January 03 2011 at 5:28 AM Report abuse +2 rate up rate down Reply
Pat

Those who label themselves "pro-life" have missed a very important point in the position they take. Unless they are atheists, they presumably believe that God created the heavens and earth and all that in them is. It is God, then, who placed in the body of the female the womb that shelters the infant for the first nine months of its existence. It is, apparently, then God's will that the female has the responsibility of making the choices regarding the infant's existence during those nine months. Those who want government to pass laws regarding abortion wish to give to government something that is God's. They would better spend their time and energy elsewhere because there is no law that can stop women from aborting a baby when they have decided to do so. From the beginning of time women have been aborting infants they did not want, were unable to support, or that were forcibly conceived. Unless you wish to confine pregnant woment and force feed them, not government nor any "pro-life" person can stop a woman from aborting an infant. You can only make it impossible for them to do so in a proper medical facility. Laws forbidding government provided health insurance from paying for abortions have no effect on anyone except the less than wealthy. Wealthy women will continue to spend the money to go where abortions are available in medical facilities. Poor women will resort to coat hangers inserted into their vaginas.

January 03 2011 at 5:14 AM Report abuse +2 rate up rate down Reply
ccgc1959

I am just curious to know if these "pro lifers" who want to put their laws on our bodies are willing to financially support an unwanted pregnancy and the child and stand by to make sure they are cared for until they are at least 18!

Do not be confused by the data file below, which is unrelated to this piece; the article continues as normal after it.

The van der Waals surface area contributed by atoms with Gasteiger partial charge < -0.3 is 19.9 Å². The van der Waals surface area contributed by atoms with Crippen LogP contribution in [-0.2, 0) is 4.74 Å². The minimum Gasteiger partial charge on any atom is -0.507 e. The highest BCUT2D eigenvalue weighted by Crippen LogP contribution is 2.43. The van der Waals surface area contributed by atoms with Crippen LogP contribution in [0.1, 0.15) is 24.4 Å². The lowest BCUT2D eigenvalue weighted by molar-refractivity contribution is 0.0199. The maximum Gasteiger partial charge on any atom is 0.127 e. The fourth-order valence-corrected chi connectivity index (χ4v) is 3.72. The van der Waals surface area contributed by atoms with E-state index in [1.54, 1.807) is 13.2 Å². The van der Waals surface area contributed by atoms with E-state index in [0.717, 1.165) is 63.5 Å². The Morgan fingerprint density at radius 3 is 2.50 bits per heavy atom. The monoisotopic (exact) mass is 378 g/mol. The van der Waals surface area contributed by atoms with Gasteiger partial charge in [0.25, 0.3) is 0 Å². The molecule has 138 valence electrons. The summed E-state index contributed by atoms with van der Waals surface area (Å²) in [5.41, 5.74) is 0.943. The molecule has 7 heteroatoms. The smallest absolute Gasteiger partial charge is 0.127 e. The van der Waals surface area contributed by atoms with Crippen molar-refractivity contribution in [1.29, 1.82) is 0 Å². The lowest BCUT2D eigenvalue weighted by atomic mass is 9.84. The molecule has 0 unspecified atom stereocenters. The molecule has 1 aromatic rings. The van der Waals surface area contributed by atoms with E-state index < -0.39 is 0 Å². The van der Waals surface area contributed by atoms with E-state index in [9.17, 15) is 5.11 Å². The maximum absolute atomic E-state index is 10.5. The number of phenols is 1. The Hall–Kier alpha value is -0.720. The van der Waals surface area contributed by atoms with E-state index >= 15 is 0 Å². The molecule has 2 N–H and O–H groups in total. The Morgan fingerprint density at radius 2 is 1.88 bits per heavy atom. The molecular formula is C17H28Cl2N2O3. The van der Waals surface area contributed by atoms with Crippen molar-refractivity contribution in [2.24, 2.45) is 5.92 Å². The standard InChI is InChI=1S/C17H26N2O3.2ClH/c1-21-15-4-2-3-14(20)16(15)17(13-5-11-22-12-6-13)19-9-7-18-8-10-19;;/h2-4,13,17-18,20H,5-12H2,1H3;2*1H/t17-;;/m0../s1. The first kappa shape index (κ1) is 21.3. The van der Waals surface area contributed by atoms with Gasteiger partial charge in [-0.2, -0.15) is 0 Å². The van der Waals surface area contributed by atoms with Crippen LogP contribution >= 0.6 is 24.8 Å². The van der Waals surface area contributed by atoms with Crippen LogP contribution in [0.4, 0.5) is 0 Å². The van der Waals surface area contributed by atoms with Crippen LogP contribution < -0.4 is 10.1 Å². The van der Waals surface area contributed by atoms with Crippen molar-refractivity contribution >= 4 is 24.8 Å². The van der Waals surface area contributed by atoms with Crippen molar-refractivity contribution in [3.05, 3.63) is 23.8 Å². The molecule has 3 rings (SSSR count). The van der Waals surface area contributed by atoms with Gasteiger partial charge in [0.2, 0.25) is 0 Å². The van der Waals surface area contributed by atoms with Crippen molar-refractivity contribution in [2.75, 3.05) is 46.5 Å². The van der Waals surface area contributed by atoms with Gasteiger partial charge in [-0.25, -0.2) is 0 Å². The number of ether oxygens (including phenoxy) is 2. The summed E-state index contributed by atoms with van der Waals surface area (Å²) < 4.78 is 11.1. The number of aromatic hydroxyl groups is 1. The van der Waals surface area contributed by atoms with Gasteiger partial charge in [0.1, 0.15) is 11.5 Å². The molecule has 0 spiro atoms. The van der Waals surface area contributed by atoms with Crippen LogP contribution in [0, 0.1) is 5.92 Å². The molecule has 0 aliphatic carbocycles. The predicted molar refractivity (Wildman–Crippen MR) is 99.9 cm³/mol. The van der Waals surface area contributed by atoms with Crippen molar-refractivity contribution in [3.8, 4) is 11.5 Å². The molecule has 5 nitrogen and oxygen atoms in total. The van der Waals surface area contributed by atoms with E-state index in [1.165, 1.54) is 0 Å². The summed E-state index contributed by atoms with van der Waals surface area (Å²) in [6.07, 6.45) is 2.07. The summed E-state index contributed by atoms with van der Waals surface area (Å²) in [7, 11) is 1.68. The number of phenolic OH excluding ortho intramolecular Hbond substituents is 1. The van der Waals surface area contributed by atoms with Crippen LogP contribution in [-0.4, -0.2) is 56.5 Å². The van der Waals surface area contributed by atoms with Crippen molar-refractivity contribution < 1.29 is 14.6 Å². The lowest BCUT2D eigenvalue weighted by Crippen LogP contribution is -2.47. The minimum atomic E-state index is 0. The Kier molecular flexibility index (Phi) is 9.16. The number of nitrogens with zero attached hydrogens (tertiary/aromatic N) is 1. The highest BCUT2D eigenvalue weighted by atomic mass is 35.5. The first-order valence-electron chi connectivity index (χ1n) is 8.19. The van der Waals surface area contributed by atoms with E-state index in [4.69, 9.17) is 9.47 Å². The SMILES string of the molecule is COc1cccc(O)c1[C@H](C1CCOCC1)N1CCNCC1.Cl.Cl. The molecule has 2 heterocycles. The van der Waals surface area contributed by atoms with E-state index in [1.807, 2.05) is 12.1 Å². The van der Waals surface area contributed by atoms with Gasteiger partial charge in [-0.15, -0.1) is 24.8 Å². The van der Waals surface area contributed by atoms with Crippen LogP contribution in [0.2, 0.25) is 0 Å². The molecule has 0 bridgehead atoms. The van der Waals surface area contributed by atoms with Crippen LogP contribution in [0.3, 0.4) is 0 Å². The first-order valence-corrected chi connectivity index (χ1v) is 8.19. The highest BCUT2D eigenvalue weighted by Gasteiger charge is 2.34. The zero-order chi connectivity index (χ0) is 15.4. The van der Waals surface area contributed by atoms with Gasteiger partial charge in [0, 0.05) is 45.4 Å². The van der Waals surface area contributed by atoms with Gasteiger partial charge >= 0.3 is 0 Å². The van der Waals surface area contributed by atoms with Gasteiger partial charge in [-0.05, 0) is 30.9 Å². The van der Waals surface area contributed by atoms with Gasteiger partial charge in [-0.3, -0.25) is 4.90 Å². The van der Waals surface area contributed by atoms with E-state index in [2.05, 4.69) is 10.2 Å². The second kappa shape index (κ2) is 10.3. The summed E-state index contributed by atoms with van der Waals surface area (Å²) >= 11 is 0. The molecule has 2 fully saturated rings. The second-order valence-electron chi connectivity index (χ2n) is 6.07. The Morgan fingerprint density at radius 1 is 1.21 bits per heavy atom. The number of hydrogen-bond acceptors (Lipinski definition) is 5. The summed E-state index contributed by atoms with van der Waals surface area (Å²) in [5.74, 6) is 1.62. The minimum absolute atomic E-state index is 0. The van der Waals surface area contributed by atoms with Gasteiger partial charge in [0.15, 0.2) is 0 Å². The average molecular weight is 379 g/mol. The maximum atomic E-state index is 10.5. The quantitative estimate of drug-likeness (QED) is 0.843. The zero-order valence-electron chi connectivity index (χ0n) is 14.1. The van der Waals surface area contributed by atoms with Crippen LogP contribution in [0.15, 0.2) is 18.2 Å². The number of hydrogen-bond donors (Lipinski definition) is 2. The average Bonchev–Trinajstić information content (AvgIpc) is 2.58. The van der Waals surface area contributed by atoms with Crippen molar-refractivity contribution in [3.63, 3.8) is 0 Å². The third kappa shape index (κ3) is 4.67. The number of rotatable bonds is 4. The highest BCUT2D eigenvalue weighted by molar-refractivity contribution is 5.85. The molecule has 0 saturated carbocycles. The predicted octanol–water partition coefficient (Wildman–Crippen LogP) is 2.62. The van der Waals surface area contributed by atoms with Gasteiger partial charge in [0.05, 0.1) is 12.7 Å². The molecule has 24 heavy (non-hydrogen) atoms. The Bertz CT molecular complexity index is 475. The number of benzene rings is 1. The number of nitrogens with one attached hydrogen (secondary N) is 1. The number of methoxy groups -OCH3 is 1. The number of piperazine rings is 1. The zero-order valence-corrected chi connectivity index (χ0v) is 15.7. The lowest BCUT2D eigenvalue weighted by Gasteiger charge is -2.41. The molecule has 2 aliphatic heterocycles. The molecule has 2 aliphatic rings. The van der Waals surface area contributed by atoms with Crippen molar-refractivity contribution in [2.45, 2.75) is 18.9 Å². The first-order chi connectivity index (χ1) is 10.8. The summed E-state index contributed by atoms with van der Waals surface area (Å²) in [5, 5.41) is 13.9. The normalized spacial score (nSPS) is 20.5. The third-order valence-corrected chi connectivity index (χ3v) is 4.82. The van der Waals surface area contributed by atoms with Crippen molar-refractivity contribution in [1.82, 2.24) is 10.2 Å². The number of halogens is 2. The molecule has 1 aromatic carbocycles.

January 03 2011 at 3:16 AM Report abuse +2 rate up rate down Reply
Judith

Keep your damn hands out of my uterus....so it's ok to 'make a woman' have a baby if she's been raped or become pregnant from her dad....what the heck is wrong with you so called pro-life dummies....what kind of life is that woman going to have or don't you care about that.

January 03 2011 at 1:46 AM Report abuse +2 rate up rate down Reply
bristow123

if the usa is going to be an effective nation in this world of nations we now live in -- it should be a nation of pro-choice and every child born in the usa should be a wanted /planned child - think the above piece is very slanted /biased towards for the pro-life -- i hope that aol.com will give the other side - the prochoice side - equal time to respond for such a negative/ poorly compoised piece of work --bb

January 03 2011 at 1:15 AM Report abuse +2 rate up rate down Reply
snosnake18

pro lifers take away peoples rights but do they support these children they save? no!! they let these children grow up in poverty pain and on the welfare system.God gives people a choice to be good or bad but pro lifers think they are better then God and take peoples choices away.until prolifers take these children in raise them at their own exspence then they have NO RIGHT to tell others what to do with their life

January 03 2011 at 12:56 AM Report abuse +2 rate up rate down Reply
JJRFordGuy

IT'S FUNNY!.....Out of all the people I know that are pro-life.....NOT ONE! Has ever been a foster parent or adoped an unwanted child and TRUST ME! They all could afford to do it! Out of all the people I know who are pro-choice I have 7 friends, 3 couples and a single that are or have been foster parents and have adopted or are in the process. Hmmmmmmm INTERESTING!

January 03 2011 at 12:22 AM Report abuse +2 rate up rate down Reply
hopemarshallfl

You wish, you keep on telling yourself that and try to believe it. Women have a sense that they control thier destiny and thier decision to have children, your words , if you really even belive what you wrote, are meaningless.

January 03 2011 at 12:22 AM Report abuse +1 rate up rate down Reply